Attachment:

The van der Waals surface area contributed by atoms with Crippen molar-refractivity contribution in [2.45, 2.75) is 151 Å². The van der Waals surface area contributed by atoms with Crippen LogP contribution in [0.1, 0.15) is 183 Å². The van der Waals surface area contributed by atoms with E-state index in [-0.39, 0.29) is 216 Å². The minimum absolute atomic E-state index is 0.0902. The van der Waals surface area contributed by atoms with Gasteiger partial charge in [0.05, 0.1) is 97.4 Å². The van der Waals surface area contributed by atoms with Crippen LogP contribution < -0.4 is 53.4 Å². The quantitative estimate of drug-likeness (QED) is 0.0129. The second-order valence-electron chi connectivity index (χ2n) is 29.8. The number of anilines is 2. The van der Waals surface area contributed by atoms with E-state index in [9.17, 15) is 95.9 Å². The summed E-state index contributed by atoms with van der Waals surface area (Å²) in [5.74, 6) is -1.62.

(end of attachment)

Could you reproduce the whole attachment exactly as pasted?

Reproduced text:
The van der Waals surface area contributed by atoms with Crippen molar-refractivity contribution in [2.45, 2.75) is 151 Å². The van der Waals surface area contributed by atoms with Crippen LogP contribution in [0.1, 0.15) is 183 Å². The van der Waals surface area contributed by atoms with E-state index in [-0.39, 0.29) is 216 Å². The minimum absolute atomic E-state index is 0.0902. The van der Waals surface area contributed by atoms with Gasteiger partial charge in [0.05, 0.1) is 97.4 Å². The van der Waals surface area contributed by atoms with Crippen LogP contribution < -0.4 is 53.4 Å². The quantitative estimate of drug-likeness (QED) is 0.0129. The second-order valence-electron chi connectivity index (χ2n) is 29.8. The number of anilines is 2. The van der Waals surface area contributed by atoms with E-state index in [9.17, 15) is 95.9 Å². The summed E-state index contributed by atoms with van der Waals surface area (Å²) in [5.74, 6) is -1.62.